The highly censored documents the FBI provided Arrington do not disclose whether the bureau initiated the kinds of actions against him that it routinely employed against other COINTELPRO targets. The documents do not show, for example, whether the FBI sent out slanderous unsigned letters designed to disrupt Arrington's budding political career or break up his marriage or destroy his credit rating. Nor do they show if FBI agents provided unscrupulous reporters with incorrect or misleading information designed to undermine his reputation. At the very minimum, however, all persons rated as "key black activists" were subjected to intense surveillance which resulted in the writing of FBI reports that were then shared with the Secret Service, military intelligence units and the appropriate federal prosecutor.
On August 8, 1972, for example, the FBI dispatched such a report about Arrington to the United States attorney in Birmingham. In the copy of the report provided Arrington, all the substantive details have been obscured. The censors, however, kindly left untouched a mystifying official claim that any disclosure of the information contained in the original report on City Councilman Arrington "could be prejudicial to the defense interests of the United States."
Even before Arrington had become an official COINTELPRO target, however, the whole project had begun to unravel. One key event in its eventual demise was the March 1971 burglary of an FBI office in Media, Pa., during which a number of embarrassing COINTELPRO documents were stolen by a group of political activists and subsequently leaked to reporters. Then, in May 1972, came the death of J. Edgar Hoover, the program's principal architect. Though manipulative FBI actions to foil political activism did not completely disappear from the FBI's bag of tricks after Hoover's death, the post-Watergate leaders of the Justice Department established new and far more restrictive guidelines to control them. One development outside the control of justice Department which surely contributed to the end of COINTELPRO was the growing strength of Afro-American voters. With their increasing voice in the elective politics of America, the demonstrations and sit-ins that had so upset the authoritarian mindset of Hoover and the governors, mayors, and police chiefs of the South began to decline.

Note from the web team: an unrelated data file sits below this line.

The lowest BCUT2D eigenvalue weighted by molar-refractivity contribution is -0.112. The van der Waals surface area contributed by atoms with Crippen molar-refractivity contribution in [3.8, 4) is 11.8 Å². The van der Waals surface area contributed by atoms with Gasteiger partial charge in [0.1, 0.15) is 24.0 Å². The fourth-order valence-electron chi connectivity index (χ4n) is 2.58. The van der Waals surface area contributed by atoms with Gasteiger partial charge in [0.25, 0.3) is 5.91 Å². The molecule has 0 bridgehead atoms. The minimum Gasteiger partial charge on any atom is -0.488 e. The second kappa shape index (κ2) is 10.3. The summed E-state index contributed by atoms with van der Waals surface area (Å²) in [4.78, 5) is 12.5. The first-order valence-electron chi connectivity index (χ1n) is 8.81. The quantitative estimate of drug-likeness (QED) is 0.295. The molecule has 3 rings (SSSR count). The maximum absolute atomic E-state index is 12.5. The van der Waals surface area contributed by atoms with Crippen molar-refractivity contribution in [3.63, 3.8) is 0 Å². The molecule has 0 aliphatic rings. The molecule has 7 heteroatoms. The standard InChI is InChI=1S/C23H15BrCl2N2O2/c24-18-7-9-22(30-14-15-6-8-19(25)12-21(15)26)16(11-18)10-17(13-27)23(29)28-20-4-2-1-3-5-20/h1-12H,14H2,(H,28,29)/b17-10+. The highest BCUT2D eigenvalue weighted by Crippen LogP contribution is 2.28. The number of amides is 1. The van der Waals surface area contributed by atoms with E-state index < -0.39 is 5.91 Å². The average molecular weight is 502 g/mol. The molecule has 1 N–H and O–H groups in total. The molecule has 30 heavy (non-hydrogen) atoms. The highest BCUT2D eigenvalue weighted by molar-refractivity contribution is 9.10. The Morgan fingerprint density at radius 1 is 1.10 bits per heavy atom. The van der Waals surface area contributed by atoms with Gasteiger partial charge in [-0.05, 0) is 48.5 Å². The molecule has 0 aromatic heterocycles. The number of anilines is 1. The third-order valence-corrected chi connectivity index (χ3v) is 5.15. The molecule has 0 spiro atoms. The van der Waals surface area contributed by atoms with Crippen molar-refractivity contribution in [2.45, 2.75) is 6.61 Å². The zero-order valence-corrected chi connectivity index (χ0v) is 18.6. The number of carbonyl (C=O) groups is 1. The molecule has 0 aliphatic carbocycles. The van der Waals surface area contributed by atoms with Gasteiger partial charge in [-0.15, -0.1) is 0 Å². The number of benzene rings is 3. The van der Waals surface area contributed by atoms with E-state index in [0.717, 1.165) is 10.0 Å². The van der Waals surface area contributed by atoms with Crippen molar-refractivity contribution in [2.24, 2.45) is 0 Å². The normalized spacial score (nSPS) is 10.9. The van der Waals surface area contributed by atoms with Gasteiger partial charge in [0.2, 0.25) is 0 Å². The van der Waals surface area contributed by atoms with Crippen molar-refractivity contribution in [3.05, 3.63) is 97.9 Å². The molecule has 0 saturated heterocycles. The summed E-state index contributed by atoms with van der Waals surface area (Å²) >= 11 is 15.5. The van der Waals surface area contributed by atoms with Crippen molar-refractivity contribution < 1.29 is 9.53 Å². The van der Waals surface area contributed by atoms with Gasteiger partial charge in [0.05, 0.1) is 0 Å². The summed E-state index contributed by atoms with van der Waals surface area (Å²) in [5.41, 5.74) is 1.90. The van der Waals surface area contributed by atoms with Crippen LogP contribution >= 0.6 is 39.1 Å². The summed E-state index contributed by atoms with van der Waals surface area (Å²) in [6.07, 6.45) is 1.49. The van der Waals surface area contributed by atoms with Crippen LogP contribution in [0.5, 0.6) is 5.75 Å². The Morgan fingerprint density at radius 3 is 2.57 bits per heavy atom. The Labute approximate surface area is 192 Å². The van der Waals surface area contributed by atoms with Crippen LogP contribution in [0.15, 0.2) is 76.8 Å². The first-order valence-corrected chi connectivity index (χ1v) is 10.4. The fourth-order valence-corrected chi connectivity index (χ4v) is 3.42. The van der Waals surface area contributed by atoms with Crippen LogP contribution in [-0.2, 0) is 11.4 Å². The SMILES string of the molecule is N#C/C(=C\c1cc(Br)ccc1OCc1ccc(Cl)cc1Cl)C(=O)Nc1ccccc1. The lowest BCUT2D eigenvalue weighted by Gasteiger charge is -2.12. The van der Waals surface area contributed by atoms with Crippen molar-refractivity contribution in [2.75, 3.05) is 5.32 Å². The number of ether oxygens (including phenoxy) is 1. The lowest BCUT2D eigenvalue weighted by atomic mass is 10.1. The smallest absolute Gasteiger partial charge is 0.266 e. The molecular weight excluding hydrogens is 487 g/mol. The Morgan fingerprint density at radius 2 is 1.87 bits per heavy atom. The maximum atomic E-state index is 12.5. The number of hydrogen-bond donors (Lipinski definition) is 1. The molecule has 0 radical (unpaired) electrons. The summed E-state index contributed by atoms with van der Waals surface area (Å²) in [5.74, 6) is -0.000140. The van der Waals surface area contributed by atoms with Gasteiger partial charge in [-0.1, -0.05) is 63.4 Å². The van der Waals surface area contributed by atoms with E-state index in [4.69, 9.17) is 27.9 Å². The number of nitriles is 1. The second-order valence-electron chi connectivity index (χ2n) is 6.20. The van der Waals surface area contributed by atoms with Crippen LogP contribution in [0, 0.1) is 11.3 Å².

THE REAGAN ADMINISTRATION
Arrington's days as an FBI target, however, were far from over. The former college professor was thrust back under the FBI-Justice Department microscope by three separate political events that had no apparent connection with any criminal or national security concerns of the government. First, in November 1979, Arrington was elected the mayor of Birmingham. Second, exactly one years later, a right-wing Vietnam War hero named Jeremiah Denton was elected to the United States Senate. Third, in the same election, Denton's fellow Republican, Ronald Reagan, captured the White House.
Within months of their election, Senator Denton selected and President Reagan approved three new United States attorneys for Alabama. Frank Donaldson became the federal prosecutor in the Northern District of Alabama (Birmingham), John C. Bell the prosecutor in the Middle District (Montgomery), and Jefferson Beauregard Sessions III in the Southern District (Mobile).
For awhile, it appears, there was a lull in the Justice Department's interest in Arrington. But then, with increasing ferocity, the United States Attorney for Alabama's northern district and the FBI agents in the Birmingham area once again focused their official gaze on city's mayor. The official records obtained by Arrington show the FBI initiated the first of its new wave of investigations in 1984. The FBI undertook a second and third investigation in 1985 and 1986, three in 1987, one in 1988, three more in 1989 and a final probe in 1990.
Given the amazing number of FBI investigations of Mayor Arrington between 1984 and 1990, the campaign obviously was not a casual, unplanned series of unrelated events. And given the government's complete failure to charge him with a single crime --and the final 1992 clearance letter -- it's also impossible to believe that the campaign was anything but a political vendetta.